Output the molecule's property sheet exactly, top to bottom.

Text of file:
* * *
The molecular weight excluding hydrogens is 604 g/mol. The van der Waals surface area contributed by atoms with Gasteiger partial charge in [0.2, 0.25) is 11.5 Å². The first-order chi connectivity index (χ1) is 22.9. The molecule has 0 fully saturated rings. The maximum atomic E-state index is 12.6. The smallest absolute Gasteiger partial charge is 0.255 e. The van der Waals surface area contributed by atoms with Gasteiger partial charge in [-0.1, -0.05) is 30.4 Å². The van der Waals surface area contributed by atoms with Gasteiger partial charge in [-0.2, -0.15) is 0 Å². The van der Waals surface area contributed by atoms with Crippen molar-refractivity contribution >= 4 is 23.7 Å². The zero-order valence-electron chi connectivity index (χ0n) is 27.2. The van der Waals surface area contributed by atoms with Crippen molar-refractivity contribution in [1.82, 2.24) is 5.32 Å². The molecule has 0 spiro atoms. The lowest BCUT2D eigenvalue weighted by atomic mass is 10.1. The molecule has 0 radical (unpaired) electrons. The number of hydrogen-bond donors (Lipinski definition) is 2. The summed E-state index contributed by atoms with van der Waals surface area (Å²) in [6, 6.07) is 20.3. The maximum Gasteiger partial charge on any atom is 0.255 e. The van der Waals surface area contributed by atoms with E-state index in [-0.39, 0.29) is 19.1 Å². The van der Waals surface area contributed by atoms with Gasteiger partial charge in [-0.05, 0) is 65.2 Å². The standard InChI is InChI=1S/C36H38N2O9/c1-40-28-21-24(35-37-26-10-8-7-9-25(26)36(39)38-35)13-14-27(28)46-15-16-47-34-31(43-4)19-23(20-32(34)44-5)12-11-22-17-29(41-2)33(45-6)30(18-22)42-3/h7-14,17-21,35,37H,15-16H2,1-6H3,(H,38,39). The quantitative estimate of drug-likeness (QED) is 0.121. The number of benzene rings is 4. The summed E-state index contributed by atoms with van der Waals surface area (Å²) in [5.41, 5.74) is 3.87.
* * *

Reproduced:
The molecular weight excluding hydrogens is 604 g/mol. The van der Waals surface area contributed by atoms with Gasteiger partial charge in [0.2, 0.25) is 11.5 Å². The first-order chi connectivity index (χ1) is 22.9. The molecule has 0 fully saturated rings. The maximum atomic E-state index is 12.6. The smallest absolute Gasteiger partial charge is 0.255 e. The van der Waals surface area contributed by atoms with Gasteiger partial charge in [-0.1, -0.05) is 30.4 Å². The van der Waals surface area contributed by atoms with Gasteiger partial charge in [-0.2, -0.15) is 0 Å². The van der Waals surface area contributed by atoms with Crippen molar-refractivity contribution >= 4 is 23.7 Å². The zero-order valence-electron chi connectivity index (χ0n) is 27.2. The van der Waals surface area contributed by atoms with Crippen molar-refractivity contribution in [1.82, 2.24) is 5.32 Å². The molecule has 0 spiro atoms. The lowest BCUT2D eigenvalue weighted by atomic mass is 10.1. The molecule has 0 radical (unpaired) electrons. The number of hydrogen-bond donors (Lipinski definition) is 2. The summed E-state index contributed by atoms with van der Waals surface area (Å²) in [6, 6.07) is 20.3. The maximum Gasteiger partial charge on any atom is 0.255 e. The van der Waals surface area contributed by atoms with E-state index in [-0.39, 0.29) is 19.1 Å². The van der Waals surface area contributed by atoms with Gasteiger partial charge in [-0.05, 0) is 65.2 Å². The standard InChI is InChI=1S/C36H38N2O9/c1-40-28-21-24(35-37-26-10-8-7-9-25(26)36(39)38-35)13-14-27(28)46-15-16-47-34-31(43-4)19-23(20-32(34)44-5)12-11-22-17-29(41-2)33(45-6)30(18-22)42-3/h7-14,17-21,35,37H,15-16H2,1-6H3,(H,38,39). The quantitative estimate of drug-likeness (QED) is 0.121. The number of benzene rings is 4. The summed E-state index contributed by atoms with van der Waals surface area (Å²) in [5.41, 5.74) is 3.87.